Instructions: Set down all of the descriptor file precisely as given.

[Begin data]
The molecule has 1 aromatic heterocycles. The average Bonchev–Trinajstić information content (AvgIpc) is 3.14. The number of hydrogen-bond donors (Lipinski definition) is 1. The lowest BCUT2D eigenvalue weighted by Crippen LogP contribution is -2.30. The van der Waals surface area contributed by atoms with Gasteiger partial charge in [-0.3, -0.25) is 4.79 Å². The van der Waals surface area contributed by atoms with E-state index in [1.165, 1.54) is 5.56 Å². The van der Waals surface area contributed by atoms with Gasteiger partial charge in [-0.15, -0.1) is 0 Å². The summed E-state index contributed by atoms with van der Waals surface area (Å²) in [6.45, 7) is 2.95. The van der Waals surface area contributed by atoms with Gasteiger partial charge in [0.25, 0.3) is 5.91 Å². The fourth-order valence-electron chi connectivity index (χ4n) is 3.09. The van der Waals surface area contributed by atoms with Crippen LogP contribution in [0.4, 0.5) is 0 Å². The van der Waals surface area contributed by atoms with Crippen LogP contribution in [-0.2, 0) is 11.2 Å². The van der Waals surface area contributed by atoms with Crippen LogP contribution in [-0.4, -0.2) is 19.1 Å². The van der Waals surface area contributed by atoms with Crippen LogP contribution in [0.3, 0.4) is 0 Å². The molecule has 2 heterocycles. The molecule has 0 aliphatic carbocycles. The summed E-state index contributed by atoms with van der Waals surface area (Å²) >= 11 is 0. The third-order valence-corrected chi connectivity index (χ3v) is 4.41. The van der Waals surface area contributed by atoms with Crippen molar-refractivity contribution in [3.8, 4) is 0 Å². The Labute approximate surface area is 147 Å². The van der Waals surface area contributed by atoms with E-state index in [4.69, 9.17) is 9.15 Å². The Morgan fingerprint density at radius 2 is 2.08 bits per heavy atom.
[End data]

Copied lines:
The molecule has 1 aromatic heterocycles. The average Bonchev–Trinajstić information content (AvgIpc) is 3.14. The number of hydrogen-bond donors (Lipinski definition) is 1. The lowest BCUT2D eigenvalue weighted by Crippen LogP contribution is -2.30. The van der Waals surface area contributed by atoms with Gasteiger partial charge in [-0.3, -0.25) is 4.79 Å². The van der Waals surface area contributed by atoms with E-state index in [1.165, 1.54) is 5.56 Å². The van der Waals surface area contributed by atoms with Gasteiger partial charge in [-0.15, -0.1) is 0 Å². The summed E-state index contributed by atoms with van der Waals surface area (Å²) in [6.45, 7) is 2.95. The van der Waals surface area contributed by atoms with Gasteiger partial charge in [0.25, 0.3) is 5.91 Å². The fourth-order valence-electron chi connectivity index (χ4n) is 3.09. The van der Waals surface area contributed by atoms with Crippen LogP contribution in [0.4, 0.5) is 0 Å². The van der Waals surface area contributed by atoms with Crippen LogP contribution in [-0.2, 0) is 11.2 Å². The van der Waals surface area contributed by atoms with Crippen LogP contribution in [-0.4, -0.2) is 19.1 Å². The van der Waals surface area contributed by atoms with Crippen LogP contribution in [0.3, 0.4) is 0 Å². The molecule has 2 heterocycles. The molecule has 0 aliphatic carbocycles. The summed E-state index contributed by atoms with van der Waals surface area (Å²) >= 11 is 0. The third-order valence-corrected chi connectivity index (χ3v) is 4.41. The van der Waals surface area contributed by atoms with Crippen molar-refractivity contribution in [3.8, 4) is 0 Å². The Labute approximate surface area is 147 Å². The van der Waals surface area contributed by atoms with E-state index in [4.69, 9.17) is 9.15 Å². The Morgan fingerprint density at radius 2 is 2.08 bits per heavy atom.